Sandwiched between Black Friday and Cyber Monday, Small Business Saturday is the day people are urged to shop local, and keeping money close to home can make a big difference for small businesses.
"We have a wide variety of diverse small businesses in our downtown," Dawn Hjelseth, River City Co. vice president of marketing and communications, said Wednesday in a phone interview.
"There are a lot of new businesses that have started since the pandemic," Hjelseth said. "Then we have businesses that have been part of downtown for generations. Small Business Saturday is an opportunity for people to really recognize the contributions of our small businesses to our community."
Small businesses as a group are among the largest local employers, she said.
Small Business Saturday -- founded by American Express in 2010 and officially co-sponsored by the U.S. Small Business Association since 2011 -- has become an important part of small businesses' busiest shopping season, according to the Small Business Association. Historically, reported projected spending among U.S. consumers who shopped at independent retailers and restaurants on Small Business Saturday reached an estimated $23.3 billion, according to the 2021 Small Business Saturday Consumer Insights Survey commissioned by American Express.
The Small Business Association, Women Impacting Public Policy and American Express urge consumers to support the nation's nearly 32 million independent businesses this Small Business Saturday and throughout the rest of the holiday season.
It's all about joining forces, because everyone benefits from a team effort, Hjelseth said.
"When you're supporting small businesses, you're supporting your neighbors as well," said Catharine Daniels, owner of half-century-old Plum Nelly Shop and Gallery on Frazier Avenue. Daniels, the fourth consecutive woman to own the gallery since it opened in 1972, is president of Northshore Merchants Collective.
Seasonal efforts among the North Shore's locally owned businesses started the weekend before Thanksgiving and kick into high gear on Small Business Saturday, she said.
"Many of us have different specials going on that celebrate our neighborhood and businesses like our shops that carry locally made goods," she said Friday in a phone interview. "Like us, we're having a trunk show to celebrate one of our artists, and I know other businesses are doing similar things."
The pandemic demonstrated how fragile some local businesses are, she said.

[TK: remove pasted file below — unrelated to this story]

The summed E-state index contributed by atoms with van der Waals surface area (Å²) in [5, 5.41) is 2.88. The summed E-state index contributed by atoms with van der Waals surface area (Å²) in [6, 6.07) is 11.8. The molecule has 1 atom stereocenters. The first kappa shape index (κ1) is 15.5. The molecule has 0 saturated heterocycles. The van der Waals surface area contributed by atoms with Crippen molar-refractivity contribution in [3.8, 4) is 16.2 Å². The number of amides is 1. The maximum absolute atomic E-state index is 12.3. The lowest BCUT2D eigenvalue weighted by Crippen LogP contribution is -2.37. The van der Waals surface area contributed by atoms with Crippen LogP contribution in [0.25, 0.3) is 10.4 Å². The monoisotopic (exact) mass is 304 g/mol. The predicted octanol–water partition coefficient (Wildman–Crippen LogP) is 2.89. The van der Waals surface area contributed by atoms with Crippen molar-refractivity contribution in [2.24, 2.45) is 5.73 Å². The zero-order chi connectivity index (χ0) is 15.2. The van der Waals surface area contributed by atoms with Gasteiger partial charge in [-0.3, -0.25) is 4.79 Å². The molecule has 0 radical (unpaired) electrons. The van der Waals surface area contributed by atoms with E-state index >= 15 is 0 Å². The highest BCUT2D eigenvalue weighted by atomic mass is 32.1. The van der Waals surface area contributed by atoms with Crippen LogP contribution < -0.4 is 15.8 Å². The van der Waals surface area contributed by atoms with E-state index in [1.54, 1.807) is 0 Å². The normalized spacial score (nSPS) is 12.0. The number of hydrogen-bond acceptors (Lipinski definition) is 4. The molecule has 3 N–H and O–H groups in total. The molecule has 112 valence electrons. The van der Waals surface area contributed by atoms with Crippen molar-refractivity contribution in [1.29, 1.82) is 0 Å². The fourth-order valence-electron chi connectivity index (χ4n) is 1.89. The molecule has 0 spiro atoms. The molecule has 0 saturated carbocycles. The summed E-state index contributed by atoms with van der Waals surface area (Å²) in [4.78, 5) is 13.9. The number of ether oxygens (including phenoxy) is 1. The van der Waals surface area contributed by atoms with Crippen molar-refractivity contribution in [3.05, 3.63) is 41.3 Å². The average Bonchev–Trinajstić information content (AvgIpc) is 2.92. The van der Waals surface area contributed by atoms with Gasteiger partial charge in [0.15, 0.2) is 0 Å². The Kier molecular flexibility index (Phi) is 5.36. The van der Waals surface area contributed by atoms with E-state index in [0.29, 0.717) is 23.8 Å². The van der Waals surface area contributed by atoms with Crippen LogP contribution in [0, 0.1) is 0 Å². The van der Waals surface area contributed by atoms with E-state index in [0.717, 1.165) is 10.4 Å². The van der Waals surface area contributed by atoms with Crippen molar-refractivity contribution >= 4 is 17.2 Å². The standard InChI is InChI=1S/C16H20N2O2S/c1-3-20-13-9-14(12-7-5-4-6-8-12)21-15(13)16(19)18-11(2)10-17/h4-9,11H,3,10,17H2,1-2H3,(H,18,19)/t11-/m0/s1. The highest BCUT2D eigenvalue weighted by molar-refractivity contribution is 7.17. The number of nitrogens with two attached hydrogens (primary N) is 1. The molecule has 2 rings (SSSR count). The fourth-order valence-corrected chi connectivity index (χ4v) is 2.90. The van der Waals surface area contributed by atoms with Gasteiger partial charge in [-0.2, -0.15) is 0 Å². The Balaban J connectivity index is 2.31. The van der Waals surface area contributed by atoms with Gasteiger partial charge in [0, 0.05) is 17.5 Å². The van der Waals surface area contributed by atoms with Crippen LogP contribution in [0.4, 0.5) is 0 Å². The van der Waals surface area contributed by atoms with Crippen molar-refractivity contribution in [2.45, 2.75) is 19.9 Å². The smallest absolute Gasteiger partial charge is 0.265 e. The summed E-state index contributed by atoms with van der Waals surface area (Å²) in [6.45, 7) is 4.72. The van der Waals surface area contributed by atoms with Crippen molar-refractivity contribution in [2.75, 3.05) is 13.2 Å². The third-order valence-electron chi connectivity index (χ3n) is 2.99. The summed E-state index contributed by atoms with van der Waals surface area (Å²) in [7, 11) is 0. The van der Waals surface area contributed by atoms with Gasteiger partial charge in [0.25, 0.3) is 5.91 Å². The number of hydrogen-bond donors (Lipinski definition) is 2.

"With COVID, people were reminded if they don't support the small businesses around them, they're not going to be here long," she said. People should realize much more of the money spent with a locally owned businesses stays in the community, she added.
"There are overwhelming financial benefits to it as well as a feel-good for supporting your neighbors," she said.
On the other end of downtown, local nonprofit organization The Chattery is hosting its Small Business Saturday market featuring 14 local businesses, according to a news release. The organization was founded in 2014 to boost local business through education and promotion.
The market is set for 10 a.m. to 2 p.m. Saturday at The Chattery's classroom space at 1800 Rossville Ave., Suite 108, according to organizers. Admission is free. The event will feature vendors selling goods and services ranging from permanent jewelry and snacks to CBD bath bombs and artwork, according to the release.
"Shopping for gifts during the holidays can be a laborious process, and we think our markets take the stress off of shoppers by providing a fun shopping experience," The Chattery co-founder Shawanda Mason said in the release. Downtown businesses up the ante and holiday spirit for Saturday, the release. The market will feature a complimentary hot chocolate bar and music.
"By adding elements like music and complimentary beverages, we're allowing shoppers to take their time and enjoy shopping from local vendors," Mason said.
Small Business Saturday focuses customers on hometown businesses and helps fill the retail sales gap between Black Friday and Cyber Monday for Terra Running Co. on the courthouse square in Cleveland, Tennessee, owner Brittany Katz said.
"Being a locally owned business, we have a lot of customers who make a point to support us because we're a small business all year long," Katz said Tuesday in a phone interview.
"MainStreet Cleveland does kind of a cross-promotion with all of the small businesses, and then we do our own special sales and giveaways on Small Business Saturday, too," Katz said. "This weekend between Black Friday and Sunday are our busiest days of the year, so it's definitely important sales-wise."
In 2016, Katz added the Cleveland store to the one she opened in Blue Ridge, Georgia, in 2015 that has since closed, she said.
"We get a lot of local customers and new people looking to spend their money that day, especially at small businesses, so we're excited about it every year, she said."